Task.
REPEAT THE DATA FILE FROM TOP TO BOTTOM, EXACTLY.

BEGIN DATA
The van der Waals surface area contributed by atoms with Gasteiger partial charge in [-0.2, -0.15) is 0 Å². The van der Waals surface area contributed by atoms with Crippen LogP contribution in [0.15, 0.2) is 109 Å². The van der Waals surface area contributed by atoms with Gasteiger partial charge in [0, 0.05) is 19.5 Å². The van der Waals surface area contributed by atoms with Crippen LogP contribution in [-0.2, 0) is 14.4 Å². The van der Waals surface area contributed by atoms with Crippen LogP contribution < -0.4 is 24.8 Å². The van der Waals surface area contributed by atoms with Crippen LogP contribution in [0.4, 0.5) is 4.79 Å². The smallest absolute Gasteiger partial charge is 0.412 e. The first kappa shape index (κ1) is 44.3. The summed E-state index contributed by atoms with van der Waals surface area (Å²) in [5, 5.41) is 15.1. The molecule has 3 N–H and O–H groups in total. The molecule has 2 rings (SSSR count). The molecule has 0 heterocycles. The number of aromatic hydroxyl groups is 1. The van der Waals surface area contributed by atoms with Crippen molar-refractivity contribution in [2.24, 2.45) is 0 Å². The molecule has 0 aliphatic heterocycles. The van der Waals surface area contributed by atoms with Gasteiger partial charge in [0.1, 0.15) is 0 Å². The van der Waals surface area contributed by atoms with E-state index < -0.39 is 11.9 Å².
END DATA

The van der Waals surface area contributed by atoms with Gasteiger partial charge in [-0.2, -0.15) is 0 Å². The van der Waals surface area contributed by atoms with Crippen LogP contribution in [0.15, 0.2) is 109 Å². The van der Waals surface area contributed by atoms with Gasteiger partial charge in [0, 0.05) is 19.5 Å². The van der Waals surface area contributed by atoms with Crippen LogP contribution in [-0.2, 0) is 14.4 Å². The van der Waals surface area contributed by atoms with Crippen LogP contribution < -0.4 is 24.8 Å². The van der Waals surface area contributed by atoms with Crippen LogP contribution in [0.4, 0.5) is 4.79 Å². The smallest absolute Gasteiger partial charge is 0.412 e. The first kappa shape index (κ1) is 44.3. The summed E-state index contributed by atoms with van der Waals surface area (Å²) in [5, 5.41) is 15.1. The molecule has 3 N–H and O–H groups in total. The molecule has 2 rings (SSSR count). The molecule has 0 heterocycles. The number of aromatic hydroxyl groups is 1. The van der Waals surface area contributed by atoms with Crippen molar-refractivity contribution in [2.24, 2.45) is 0 Å². The molecule has 0 aliphatic heterocycles. The van der Waals surface area contributed by atoms with Gasteiger partial charge in [0.1, 0.15) is 0 Å². The van der Waals surface area contributed by atoms with E-state index < -0.39 is 11.9 Å².